ISLAMABAD - "Refine the missing link of good marketing otherwise the world would keep on exploiting you," said Kamran Ali Qureshi, federal secretary, ministry of science and technology, while inaugurating a 3-day training workshop at Pakistan Museum of Natural History (PMNH).
The workshop titled "Gemstone Grading, Treatment and Evaluation" was organised by PMNH (a subsidiary of Pakistan Science Foundation), International Gemmological Laboratory, Gems and Gemmological Institute of Pakistan (GGIP), Pakistan Association of Petroleum Geologists and Islamabad Women Chamber of Commerce and Industry.
Acting Chairman Pakistan Science Foundation (PSF) and Member Science, Dr Khalil Ahmed Ibupoto, Director General PMNH Dr Atta Ul Mohsin, senior officers from MoST, PSF and other scientific institutions were also present at the inaugural ceremony of the workshop.
The secretary called upon the organisers to arrange an exhibition of gems and jewellery in Islamabad in order to introduce Pakistani precious stones to the world. He asked them to invite diplomats and other relevant people to this exhibition and provide them proper information in this regard.
Talking about various problems such as funds shortage and administrative issues, being faced by government research and development institutions, Qureshi said it is the time that the stakeholders should sit together and find solutions to these problems. He said it is task of the heads of the organisations to explore and manage resources for their development work and the government would facilitate them in removing hurdles. The federal secretary said it is very unfortunate that our scientists and researchers are not getting due recognition of their work.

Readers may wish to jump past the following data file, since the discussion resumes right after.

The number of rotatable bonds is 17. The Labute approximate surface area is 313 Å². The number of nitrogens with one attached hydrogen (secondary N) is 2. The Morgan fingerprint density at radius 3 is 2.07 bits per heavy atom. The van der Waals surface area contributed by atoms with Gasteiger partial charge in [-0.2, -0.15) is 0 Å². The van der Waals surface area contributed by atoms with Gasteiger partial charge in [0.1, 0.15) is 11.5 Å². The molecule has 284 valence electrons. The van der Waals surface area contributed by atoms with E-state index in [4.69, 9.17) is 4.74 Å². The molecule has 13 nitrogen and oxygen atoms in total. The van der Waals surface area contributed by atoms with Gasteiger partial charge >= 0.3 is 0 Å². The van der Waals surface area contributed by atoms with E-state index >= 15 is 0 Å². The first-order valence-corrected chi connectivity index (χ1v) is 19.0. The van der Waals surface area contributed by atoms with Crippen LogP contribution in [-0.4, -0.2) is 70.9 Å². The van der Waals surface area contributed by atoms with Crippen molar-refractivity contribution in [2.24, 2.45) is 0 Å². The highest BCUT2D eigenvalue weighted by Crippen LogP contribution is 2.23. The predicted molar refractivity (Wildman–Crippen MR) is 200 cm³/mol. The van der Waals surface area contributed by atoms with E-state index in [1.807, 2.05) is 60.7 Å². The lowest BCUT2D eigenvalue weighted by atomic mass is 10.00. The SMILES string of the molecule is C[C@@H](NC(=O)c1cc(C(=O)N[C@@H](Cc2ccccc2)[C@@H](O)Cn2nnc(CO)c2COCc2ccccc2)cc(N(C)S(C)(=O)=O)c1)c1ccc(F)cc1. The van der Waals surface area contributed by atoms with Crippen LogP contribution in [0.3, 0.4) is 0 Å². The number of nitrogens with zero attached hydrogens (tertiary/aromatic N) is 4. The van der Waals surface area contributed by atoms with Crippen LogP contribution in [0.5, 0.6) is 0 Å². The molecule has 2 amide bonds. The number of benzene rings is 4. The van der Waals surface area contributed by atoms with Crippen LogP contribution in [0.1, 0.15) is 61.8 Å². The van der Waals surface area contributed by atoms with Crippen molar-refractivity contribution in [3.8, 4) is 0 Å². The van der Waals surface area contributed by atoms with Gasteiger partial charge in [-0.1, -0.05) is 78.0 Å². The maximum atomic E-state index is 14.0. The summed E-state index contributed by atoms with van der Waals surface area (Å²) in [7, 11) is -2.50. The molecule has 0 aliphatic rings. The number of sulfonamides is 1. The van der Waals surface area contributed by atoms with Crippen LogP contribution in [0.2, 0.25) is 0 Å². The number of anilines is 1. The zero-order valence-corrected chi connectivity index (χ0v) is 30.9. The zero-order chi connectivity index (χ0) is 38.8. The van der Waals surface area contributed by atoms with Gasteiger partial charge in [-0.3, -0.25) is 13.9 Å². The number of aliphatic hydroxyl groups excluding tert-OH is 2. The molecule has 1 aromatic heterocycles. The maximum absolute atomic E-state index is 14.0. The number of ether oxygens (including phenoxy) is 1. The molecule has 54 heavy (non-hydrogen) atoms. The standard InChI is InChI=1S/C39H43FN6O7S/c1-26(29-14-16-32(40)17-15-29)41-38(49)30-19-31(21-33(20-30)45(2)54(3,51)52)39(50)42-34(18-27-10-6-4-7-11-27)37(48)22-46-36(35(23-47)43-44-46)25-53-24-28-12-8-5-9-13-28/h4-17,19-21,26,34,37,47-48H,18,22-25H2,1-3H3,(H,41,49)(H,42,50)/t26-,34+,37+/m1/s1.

Giving introduction of the workshop, the PMNH DG said experienced gemstone experts from relevant fields would share their professional experience with participants regarding knowledge of gemstone, their type, value, identification, classification, gradation, cutting, polishing and pricing.
Dr Mohsin said people related to the field of gems and jewellery have been participating in the workshop to refine their professional skills so that they could be able to compete in the world market. He said Pakistan is blessed with vast natural reserves of precious, semi-precious and coloured gemstones, including ruby, sapphire, emerald, tourmaline garnet, topaz, peridot, aquamarine, spinel, pargasite, diopsite, moonstone, serpentine, jade, epidote, pink beryl (morganite), goshnite, sphene, zoisite, turquoise, epitite, agite etc and almost all known varieties of quartz.
He said Pakistan with a population of more than 180 million is a country where labour force is relatively cheap hence offers a competitive edge to the gem, gemstone and jewellery markets. Women in this part of the region love to wear gem and jewellery on different occasions and ceremonies. Historically Pakistan has a rich tradition of gem and jewellery designs and craftsmanship, right from Ghandhara civilization, Alexandrian period and finally to the Mughal Era, he added.
The DG said the workshop is aimed at complementing the gems industry and to optimally exploit the mineral resources in Pakistan. The demand of Pakistani gemstones continues to grow rapidly in the international market and there is a need to exploit the country's natural reserves and to create a substantial niche. Pakistani gems and jewellery sector has huge potential to become a global leader by adopting modern techniques and methodologies, he added.